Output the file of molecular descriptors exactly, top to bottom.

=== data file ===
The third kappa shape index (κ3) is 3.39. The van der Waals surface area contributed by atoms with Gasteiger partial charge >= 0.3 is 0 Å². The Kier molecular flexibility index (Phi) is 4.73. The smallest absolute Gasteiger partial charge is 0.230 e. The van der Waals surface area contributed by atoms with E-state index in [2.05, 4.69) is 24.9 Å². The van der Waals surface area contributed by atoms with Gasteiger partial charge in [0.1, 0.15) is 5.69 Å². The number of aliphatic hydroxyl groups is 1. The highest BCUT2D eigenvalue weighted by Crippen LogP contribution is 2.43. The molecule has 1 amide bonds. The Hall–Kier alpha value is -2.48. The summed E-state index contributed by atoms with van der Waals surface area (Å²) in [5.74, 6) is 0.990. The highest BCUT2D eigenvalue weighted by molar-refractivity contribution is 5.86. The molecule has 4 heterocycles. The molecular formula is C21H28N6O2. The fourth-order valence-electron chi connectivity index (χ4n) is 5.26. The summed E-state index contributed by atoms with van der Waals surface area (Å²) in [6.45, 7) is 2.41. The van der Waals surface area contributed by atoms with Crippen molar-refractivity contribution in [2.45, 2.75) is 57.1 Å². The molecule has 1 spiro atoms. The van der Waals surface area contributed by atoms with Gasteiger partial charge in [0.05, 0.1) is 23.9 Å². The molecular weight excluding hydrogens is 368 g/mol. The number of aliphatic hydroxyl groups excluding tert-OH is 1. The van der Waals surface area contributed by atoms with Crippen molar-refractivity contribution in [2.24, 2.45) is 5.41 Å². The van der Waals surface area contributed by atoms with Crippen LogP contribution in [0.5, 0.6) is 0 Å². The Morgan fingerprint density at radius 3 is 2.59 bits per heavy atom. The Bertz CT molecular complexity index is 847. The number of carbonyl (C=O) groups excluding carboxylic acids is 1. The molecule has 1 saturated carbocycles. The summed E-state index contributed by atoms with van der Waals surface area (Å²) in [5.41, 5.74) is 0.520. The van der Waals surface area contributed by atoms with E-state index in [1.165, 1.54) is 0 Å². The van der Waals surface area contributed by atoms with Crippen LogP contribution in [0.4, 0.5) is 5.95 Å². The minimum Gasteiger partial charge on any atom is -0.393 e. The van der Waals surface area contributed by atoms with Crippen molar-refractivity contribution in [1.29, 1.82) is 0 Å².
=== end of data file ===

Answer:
The third kappa shape index (κ3) is 3.39. The van der Waals surface area contributed by atoms with Gasteiger partial charge >= 0.3 is 0 Å². The Kier molecular flexibility index (Phi) is 4.73. The smallest absolute Gasteiger partial charge is 0.230 e. The van der Waals surface area contributed by atoms with E-state index in [2.05, 4.69) is 24.9 Å². The van der Waals surface area contributed by atoms with Gasteiger partial charge in [0.1, 0.15) is 5.69 Å². The number of aliphatic hydroxyl groups is 1. The highest BCUT2D eigenvalue weighted by Crippen LogP contribution is 2.43. The molecule has 1 amide bonds. The Hall–Kier alpha value is -2.48. The summed E-state index contributed by atoms with van der Waals surface area (Å²) in [5.74, 6) is 0.990. The highest BCUT2D eigenvalue weighted by molar-refractivity contribution is 5.86. The molecule has 4 heterocycles. The molecular formula is C21H28N6O2. The fourth-order valence-electron chi connectivity index (χ4n) is 5.26. The summed E-state index contributed by atoms with van der Waals surface area (Å²) in [6.45, 7) is 2.41. The van der Waals surface area contributed by atoms with Crippen molar-refractivity contribution in [2.45, 2.75) is 57.1 Å². The molecule has 1 spiro atoms. The van der Waals surface area contributed by atoms with Gasteiger partial charge in [0.05, 0.1) is 23.9 Å². The molecular weight excluding hydrogens is 368 g/mol. The number of aliphatic hydroxyl groups excluding tert-OH is 1. The van der Waals surface area contributed by atoms with Crippen molar-refractivity contribution in [2.24, 2.45) is 5.41 Å². The van der Waals surface area contributed by atoms with Crippen LogP contribution in [0.5, 0.6) is 0 Å². The Morgan fingerprint density at radius 3 is 2.59 bits per heavy atom. The Bertz CT molecular complexity index is 847. The number of carbonyl (C=O) groups excluding carboxylic acids is 1. The molecule has 1 saturated carbocycles. The summed E-state index contributed by atoms with van der Waals surface area (Å²) in [5.41, 5.74) is 0.520. The van der Waals surface area contributed by atoms with E-state index in [1.165, 1.54) is 0 Å². The van der Waals surface area contributed by atoms with Crippen LogP contribution in [0.4, 0.5) is 5.95 Å². The minimum Gasteiger partial charge on any atom is -0.393 e. The van der Waals surface area contributed by atoms with Crippen molar-refractivity contribution in [1.29, 1.82) is 0 Å².